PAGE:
Lastly, confirmation of settlement and position reporting data standardization will allow for firms to more quickly ingest the necessary data to better optimize collateral in real-time.
“Those who first predicted big changes to occur in collateral management post the financial crisis didn’t have other regulatory requirements in their crystal ball perspective which pulled resources away from these infrastructure improvements.“
Those who first predicted big changes to occur in collateral management post the financial crisis didn’t have other regulatory requirements in their crystal ball perspective which pulled resources away from these infrastructure improvements. Plus due to low interest rates, cash has continued to be the cheapest and easiest to deliver for collateral. However, with interest rates rising in some global markets, the ‘easiest to deliver’ collateral management strategy may soon be replaced with the ‘cheapest to deliver’ from a capital and liquidity perspective.
DTCC-Euroclear Global Collateral Ltd (GlobalCollateral) has recognized these trends and have worked with the industry to build solutions that can support collateral optimization. The Margin Transit Utility (MTU) processes collateral settlements with connectivity to buy-side and sell-side firms and both custodians and triparty providers with real-time updates, exception and fail notifications, and end of day standardized position reporting. The Collateral Management Utility (CMU) provides globalization of collateral assets from DTC to Euroclear via the Inventory Management Service (IMS) and also efficient means to deliver cheapest and easiest to deliver collateral with the Collateral Management Service (CMS) which can value collateral posted, optimize collateral to be delivered based on eligible collateral schedules and rules-based algorithms, and then settle with the receiver’s triparty provider or custodian.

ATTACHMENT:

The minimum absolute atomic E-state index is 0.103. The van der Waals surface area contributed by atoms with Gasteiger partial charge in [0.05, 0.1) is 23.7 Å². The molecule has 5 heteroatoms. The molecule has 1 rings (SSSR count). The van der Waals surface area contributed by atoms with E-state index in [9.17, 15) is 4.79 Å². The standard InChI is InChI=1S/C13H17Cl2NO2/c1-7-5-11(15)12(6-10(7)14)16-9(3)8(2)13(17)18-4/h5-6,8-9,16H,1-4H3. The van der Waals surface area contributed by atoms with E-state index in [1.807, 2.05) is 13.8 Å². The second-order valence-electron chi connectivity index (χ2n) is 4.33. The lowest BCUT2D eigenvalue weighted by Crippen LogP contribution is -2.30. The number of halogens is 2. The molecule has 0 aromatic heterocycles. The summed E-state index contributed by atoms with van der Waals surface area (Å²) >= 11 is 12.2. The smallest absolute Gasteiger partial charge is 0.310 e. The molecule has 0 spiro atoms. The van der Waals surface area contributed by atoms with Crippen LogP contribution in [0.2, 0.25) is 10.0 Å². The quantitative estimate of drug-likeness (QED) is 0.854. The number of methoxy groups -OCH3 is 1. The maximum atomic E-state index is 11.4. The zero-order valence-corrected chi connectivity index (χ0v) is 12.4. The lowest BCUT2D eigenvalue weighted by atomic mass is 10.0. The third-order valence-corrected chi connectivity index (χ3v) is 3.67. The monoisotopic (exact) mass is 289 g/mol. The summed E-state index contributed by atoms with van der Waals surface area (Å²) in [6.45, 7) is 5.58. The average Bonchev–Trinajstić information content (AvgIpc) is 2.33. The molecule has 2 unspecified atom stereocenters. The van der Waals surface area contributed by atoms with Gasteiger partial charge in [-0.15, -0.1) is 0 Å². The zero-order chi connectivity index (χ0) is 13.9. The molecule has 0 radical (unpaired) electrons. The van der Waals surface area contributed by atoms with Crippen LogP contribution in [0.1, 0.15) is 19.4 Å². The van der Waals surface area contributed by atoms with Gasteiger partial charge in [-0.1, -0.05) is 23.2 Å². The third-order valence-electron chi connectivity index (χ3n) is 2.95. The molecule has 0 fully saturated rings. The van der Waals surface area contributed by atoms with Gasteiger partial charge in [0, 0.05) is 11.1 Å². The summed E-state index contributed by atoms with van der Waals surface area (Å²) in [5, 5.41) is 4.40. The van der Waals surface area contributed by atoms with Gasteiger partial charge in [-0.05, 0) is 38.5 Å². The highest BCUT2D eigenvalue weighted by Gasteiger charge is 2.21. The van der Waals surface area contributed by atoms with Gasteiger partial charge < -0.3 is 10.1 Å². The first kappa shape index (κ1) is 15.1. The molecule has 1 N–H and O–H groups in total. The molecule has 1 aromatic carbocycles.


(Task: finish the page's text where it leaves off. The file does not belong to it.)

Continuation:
Nick Newport, Director, InteDelta Ltd.
We have seen a steady uptake of collateral optimisation implementation amongst our clients, certainly over the last 5 years, although the broad thrust of the question (that this trend has not been as rapid as many commentators originally expected) is a fair one.
Where we see the industry as being at right now is that collateral optimisation is a fairly well embedded function within the front offices of most large and many medium sized banks. This was not the case 7 or 8 years ago. It has not yet, though, fed down the food chain to smaller banks and asset managers in a widespread fashion. To a certain extent, this simply reflects the regulatory timelines – particularly for the most material collateral burden which is the uncleared initial margin requirements. The large banks have been hit with this first and so have had to react to mitigate the impact the earliest.
“The more fundamental question challenging smaller firms though is, even once these regulations do come through, what is the business case for implementing collateral optimisation?”